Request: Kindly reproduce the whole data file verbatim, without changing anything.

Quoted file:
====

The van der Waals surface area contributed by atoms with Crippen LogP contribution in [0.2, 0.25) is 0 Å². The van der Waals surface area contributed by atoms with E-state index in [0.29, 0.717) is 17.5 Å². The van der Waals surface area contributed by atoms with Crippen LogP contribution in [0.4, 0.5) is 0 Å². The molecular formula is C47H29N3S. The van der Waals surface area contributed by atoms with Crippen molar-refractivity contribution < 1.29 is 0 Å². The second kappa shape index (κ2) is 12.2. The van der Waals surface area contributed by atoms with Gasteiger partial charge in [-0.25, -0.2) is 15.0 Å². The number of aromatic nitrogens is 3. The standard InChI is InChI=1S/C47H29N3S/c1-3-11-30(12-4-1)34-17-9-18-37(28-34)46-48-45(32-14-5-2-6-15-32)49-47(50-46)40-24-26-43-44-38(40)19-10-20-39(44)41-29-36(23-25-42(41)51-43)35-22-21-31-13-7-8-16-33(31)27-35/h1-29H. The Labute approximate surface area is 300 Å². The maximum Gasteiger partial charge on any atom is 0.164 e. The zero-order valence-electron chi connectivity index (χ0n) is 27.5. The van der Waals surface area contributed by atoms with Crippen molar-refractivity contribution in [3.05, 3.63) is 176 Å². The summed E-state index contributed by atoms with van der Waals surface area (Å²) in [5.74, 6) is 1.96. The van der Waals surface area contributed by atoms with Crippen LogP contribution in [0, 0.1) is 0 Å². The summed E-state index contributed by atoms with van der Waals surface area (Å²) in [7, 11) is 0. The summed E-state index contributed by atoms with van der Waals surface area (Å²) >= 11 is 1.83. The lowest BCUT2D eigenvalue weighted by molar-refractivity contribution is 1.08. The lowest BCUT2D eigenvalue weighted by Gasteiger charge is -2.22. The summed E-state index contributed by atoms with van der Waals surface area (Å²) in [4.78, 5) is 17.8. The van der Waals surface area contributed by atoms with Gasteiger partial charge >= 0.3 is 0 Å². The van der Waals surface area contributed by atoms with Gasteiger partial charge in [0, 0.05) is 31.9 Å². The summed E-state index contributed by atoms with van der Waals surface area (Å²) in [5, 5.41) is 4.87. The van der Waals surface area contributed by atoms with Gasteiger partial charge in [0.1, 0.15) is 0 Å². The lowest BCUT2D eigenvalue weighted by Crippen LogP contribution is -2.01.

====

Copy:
The van der Waals surface area contributed by atoms with Crippen LogP contribution in [0.2, 0.25) is 0 Å². The van der Waals surface area contributed by atoms with E-state index in [0.29, 0.717) is 17.5 Å². The van der Waals surface area contributed by atoms with Crippen LogP contribution in [0.4, 0.5) is 0 Å². The molecular formula is C47H29N3S. The van der Waals surface area contributed by atoms with Crippen molar-refractivity contribution < 1.29 is 0 Å². The second kappa shape index (κ2) is 12.2. The van der Waals surface area contributed by atoms with Gasteiger partial charge in [-0.25, -0.2) is 15.0 Å². The number of aromatic nitrogens is 3. The standard InChI is InChI=1S/C47H29N3S/c1-3-11-30(12-4-1)34-17-9-18-37(28-34)46-48-45(32-14-5-2-6-15-32)49-47(50-46)40-24-26-43-44-38(40)19-10-20-39(44)41-29-36(23-25-42(41)51-43)35-22-21-31-13-7-8-16-33(31)27-35/h1-29H. The Labute approximate surface area is 300 Å². The maximum Gasteiger partial charge on any atom is 0.164 e. The zero-order valence-electron chi connectivity index (χ0n) is 27.5. The van der Waals surface area contributed by atoms with Crippen molar-refractivity contribution in [3.05, 3.63) is 176 Å². The summed E-state index contributed by atoms with van der Waals surface area (Å²) in [5.74, 6) is 1.96. The van der Waals surface area contributed by atoms with Crippen LogP contribution in [0, 0.1) is 0 Å². The summed E-state index contributed by atoms with van der Waals surface area (Å²) in [7, 11) is 0. The summed E-state index contributed by atoms with van der Waals surface area (Å²) >= 11 is 1.83. The lowest BCUT2D eigenvalue weighted by molar-refractivity contribution is 1.08. The lowest BCUT2D eigenvalue weighted by Gasteiger charge is -2.22. The summed E-state index contributed by atoms with van der Waals surface area (Å²) in [4.78, 5) is 17.8. The van der Waals surface area contributed by atoms with Gasteiger partial charge >= 0.3 is 0 Å². The van der Waals surface area contributed by atoms with Gasteiger partial charge in [0, 0.05) is 31.9 Å². The summed E-state index contributed by atoms with van der Waals surface area (Å²) in [5, 5.41) is 4.87. The van der Waals surface area contributed by atoms with Gasteiger partial charge in [0.1, 0.15) is 0 Å². The lowest BCUT2D eigenvalue weighted by Crippen LogP contribution is -2.01.